Once the app is created or in any existing Container Function App, under Platform Features, select Container settings and set the registry and select image you pushed.

Bindings

Azure Functions offer a variety of Bindings and Triggers

Currently the following are supported by Swift Functions. More bindings will be implemented and many improvements will be in the near future.

Swift Type Azure Functions Binding Direction
HttpRequest HTTP Trigger in
HttpResponse Output HTTP Response out
TimerTrigger Timer Trigger in
Message datatype String (binding defined by Table in constructor) Input and Ouput Table in, out
Message datatype String (binding defined by Queue in constructor) Output Queue Message out
Message datatype String (binding defined by Queue in constructor) Queue Trigger in
Blob (the blob data prob is either String or Data) Input Blob in
String or Data Output Blob out
Blob Blob Trigger in
ServiceBusMessage Service Bus Output Message out
ServiceBusMessage Service Bus Trigger in

The trigger, inputs and output of a Function is set in its constructor. Azure Functions in Swift must inherit the Function class from the framework.

import AzureFunctions

class HttpFunction: Function {

    required init() {
        super.init()
        self.name = "HttpFunction"
        self.trigger = HttpRequest(name: "req")
        self.inputBindings = [Blob(name: "fileInput", path: "container/myBlob.json", connection: "AzureWebJobsStorage")]
        self.outputBindings = [Queue(name: "queueOutput", queueName: "myQueue", connection: "AzureWebJobsStorage")]
    }

    override func exec(request: HttpRequest, context: inout Context, callback: @escaping callback) throws {
   ...

Writing Swift Functions

Based on your Function's trigger type the worker will call the appropriate exec overload. For instance, if the Function is timer-triggered, then the worker will call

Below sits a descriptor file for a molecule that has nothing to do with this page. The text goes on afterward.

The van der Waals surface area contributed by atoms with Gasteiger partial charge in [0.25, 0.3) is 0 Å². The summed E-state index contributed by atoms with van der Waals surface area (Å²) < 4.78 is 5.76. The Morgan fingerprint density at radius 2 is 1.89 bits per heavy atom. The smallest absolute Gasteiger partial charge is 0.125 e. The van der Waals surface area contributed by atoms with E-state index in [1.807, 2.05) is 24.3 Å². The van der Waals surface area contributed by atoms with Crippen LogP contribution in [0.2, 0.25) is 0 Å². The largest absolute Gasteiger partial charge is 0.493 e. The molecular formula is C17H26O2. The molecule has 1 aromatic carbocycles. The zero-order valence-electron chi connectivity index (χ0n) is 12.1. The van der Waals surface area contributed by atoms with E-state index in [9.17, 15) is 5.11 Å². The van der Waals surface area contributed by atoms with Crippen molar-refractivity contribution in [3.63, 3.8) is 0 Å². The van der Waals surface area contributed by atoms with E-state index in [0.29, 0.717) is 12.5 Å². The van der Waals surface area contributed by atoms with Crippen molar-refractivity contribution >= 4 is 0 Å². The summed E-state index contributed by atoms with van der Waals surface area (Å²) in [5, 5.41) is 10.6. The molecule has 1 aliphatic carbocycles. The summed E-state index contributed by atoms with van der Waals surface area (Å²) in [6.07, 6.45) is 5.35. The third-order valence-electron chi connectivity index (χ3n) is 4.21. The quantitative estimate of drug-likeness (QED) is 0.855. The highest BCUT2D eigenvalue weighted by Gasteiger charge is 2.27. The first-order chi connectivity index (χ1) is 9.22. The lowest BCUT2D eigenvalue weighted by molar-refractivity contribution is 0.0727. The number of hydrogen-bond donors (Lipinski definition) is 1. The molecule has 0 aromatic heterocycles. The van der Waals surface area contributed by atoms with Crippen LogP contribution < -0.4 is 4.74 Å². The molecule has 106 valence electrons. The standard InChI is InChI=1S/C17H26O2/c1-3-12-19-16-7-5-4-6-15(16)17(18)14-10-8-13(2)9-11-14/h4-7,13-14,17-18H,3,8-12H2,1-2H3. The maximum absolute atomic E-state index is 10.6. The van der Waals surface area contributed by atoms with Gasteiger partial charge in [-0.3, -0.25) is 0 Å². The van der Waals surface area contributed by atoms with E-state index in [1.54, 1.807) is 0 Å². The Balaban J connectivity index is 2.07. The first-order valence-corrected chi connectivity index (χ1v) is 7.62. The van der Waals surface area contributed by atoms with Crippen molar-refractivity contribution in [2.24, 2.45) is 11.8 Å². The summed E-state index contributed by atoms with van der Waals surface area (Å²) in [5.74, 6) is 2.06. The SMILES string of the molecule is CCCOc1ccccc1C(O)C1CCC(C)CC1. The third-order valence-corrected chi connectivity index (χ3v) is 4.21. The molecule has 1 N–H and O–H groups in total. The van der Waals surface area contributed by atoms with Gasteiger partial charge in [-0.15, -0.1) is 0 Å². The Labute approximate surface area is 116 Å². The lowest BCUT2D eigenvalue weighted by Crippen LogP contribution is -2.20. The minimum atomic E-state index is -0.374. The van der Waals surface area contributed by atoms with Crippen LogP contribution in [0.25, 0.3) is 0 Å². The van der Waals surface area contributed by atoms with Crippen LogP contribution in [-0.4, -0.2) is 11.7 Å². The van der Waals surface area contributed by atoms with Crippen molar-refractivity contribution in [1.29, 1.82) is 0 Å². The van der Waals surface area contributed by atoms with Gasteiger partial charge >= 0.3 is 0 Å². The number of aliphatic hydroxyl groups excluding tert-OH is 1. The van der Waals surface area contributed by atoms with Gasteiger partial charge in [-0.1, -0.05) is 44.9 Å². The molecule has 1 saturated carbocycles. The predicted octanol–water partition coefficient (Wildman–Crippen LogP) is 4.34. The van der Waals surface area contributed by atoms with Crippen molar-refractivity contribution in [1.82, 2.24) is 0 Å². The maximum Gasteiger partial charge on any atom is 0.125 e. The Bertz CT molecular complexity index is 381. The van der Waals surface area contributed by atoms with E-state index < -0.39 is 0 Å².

exec(timer:context:callback:)

If it was an HTTP-triggered one:

exec(request:context:callback:)

You can see the list of available overloads in Xcode.

Input and Output bindings are available in the context as Dictionaries, where you can access/set the values using the binding names specified in the constructor. For example:

let tableVal = context.inputBindings["myTableInput"]
context.outputBindings["myQueueOutput"] = "new item!"

Framework updates

As the framework is being actively updated, update the framework and the tools if you're having any issues or want to have the latest features and improvements.

To update the framework:

swift package update

To update the tools:

brew upgrade salehalbuga/formulae/swift-func

Storage Connections

In the generated main.swift you can define your debug AzureWebJobsStorage and optionally any other connections/environment vars.

//
//  main.swift
//  
//
//  Auto Generated by SwiftFunctionsSDK
//
//  Only set env vars or register/remove Functions. Do Not modify/add other code
//

import AzureFunctions

let registry = FunctionRegistry()

registry.AzureWebJobsStorage = "yourConnection" //Remove before deploying. Do not commit or push any Storage Account keys
registry.EnvironmentVariables = ["queueStorageConnection": "otherConnection"]

registry.register(hello.self) 
...

Be sure not to commit any debugging Storage Account keys to a repo

Logging

You can log using the log method in context object

context.log(_) 

Execution

When your Function is done executing the logic you should call the provided callback passing the $return output binding value or with true if none.

callback(res)

The framework is still in an early stage, was tested in the basic supported bindings. Many improvements will be made. Pipeline: Better Documentation. Sample Functions. Finalize and publish the tests. Support more bindings.


*Note that all licence references and agreements mentioned in the Azure Functions for Swift README section above are relevant to that project's source code only.